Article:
Starting a Coverdell Account

Starting a Coverdell account is easy.

Almost any bank, mutual fund company or stockbroker will be happy to help you establish a Coverdell account. (We’ll refer to the financial institution you choose as the account provider.) Be sure to ask about their minimum balance and what fees, if any, will apply to the account. You’ll need to supply the following information:

  • Your own name and social security number.
  • The designated beneficiary’s name, address, date of birth and social security number.
  • The name, address and social security number of the responsible individual. This is the person who will control the account, at least initially. If you’re a parent or guardian of the designated beneficiary, you can name yourself as responsible individual. Otherwise you have to name a parent or guardian.

You’ll also need to tell the account provider the amount of your initial contribution. In some cases you may have to select an investment at the time you set up the account. In others (such as an account with a stockbroker) you may simply deposit the money into the new Coverdell account and the responsible person can invest it later.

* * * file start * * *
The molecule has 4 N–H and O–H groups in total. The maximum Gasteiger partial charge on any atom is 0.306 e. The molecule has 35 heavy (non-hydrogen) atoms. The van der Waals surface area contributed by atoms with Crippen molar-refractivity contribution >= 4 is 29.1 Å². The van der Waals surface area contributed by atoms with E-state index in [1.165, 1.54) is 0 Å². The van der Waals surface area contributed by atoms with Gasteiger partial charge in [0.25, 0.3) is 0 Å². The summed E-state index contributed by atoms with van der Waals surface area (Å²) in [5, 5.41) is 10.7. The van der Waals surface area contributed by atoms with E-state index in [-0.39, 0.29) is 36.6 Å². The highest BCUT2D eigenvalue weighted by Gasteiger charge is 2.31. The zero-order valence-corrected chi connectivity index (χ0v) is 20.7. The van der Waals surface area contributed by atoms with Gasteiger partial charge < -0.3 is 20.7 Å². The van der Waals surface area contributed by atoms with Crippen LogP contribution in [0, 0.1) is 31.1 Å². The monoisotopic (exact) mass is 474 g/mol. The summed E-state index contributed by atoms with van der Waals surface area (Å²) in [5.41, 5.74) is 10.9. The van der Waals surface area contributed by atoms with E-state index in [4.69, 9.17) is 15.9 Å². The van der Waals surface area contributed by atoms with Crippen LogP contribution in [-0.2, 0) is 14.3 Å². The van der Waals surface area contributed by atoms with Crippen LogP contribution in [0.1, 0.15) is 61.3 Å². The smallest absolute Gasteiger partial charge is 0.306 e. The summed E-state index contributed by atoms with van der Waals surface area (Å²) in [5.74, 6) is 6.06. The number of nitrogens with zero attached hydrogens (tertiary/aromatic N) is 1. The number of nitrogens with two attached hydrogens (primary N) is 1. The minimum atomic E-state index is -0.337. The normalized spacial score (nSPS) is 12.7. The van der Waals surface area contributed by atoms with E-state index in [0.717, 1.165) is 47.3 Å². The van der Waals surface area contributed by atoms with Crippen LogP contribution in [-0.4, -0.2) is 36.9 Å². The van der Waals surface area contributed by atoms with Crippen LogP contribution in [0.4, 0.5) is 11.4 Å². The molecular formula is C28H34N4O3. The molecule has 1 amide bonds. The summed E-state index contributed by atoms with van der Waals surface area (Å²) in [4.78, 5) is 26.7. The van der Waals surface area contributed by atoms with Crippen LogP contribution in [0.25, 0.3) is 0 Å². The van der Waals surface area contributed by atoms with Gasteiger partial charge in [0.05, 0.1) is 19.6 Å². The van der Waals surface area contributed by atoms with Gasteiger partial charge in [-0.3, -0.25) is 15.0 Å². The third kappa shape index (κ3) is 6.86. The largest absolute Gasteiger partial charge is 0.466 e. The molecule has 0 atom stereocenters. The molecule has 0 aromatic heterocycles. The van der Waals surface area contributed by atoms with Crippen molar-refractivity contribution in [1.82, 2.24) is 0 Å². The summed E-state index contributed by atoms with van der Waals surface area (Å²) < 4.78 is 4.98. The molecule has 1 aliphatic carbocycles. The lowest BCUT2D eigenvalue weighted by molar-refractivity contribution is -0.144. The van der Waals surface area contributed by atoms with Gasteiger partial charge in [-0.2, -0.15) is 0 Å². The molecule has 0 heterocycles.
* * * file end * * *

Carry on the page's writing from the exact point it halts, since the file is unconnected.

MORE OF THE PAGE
Choices on the Account Agreement Form

If your account provider uses the standard form published by the IRS for the account agreement, you will have two choices when you set up the account. The first has to do with what happens when the designated beneficiary reaches the age of majority (usually 18) under the relevant state law. Unless you indicate otherwise in the agreement, control of the account will pass to the designated beneficiary at that point.

If you want to retain control of the Coverdell account after the beneficiary turns 18, you must check a box on the IRS form at the time you establish the account.

The other choice has to do with changing the designated beneficiary. When you set up the account, you declare whether or not you want the responsible individual (the person in control of the account) to be able to change the designated beneficiary. If you’re going to be the responsible individual, you probably want to reserve this flexibility in case of a change in circumstances. You might want to prevent a change in beneficiary in some situations, though.

You’re allowed to include additional provisions concerning the account when you set it up, so long as they are consistent with the rules for Coverdell accounts and with state law. You might, for example, name a person who will receive the account in the event the designated beneficiary dies. Doing so may permit the account to continue as a Coverdell account instead of terminating at the death of the designated beneficiary.

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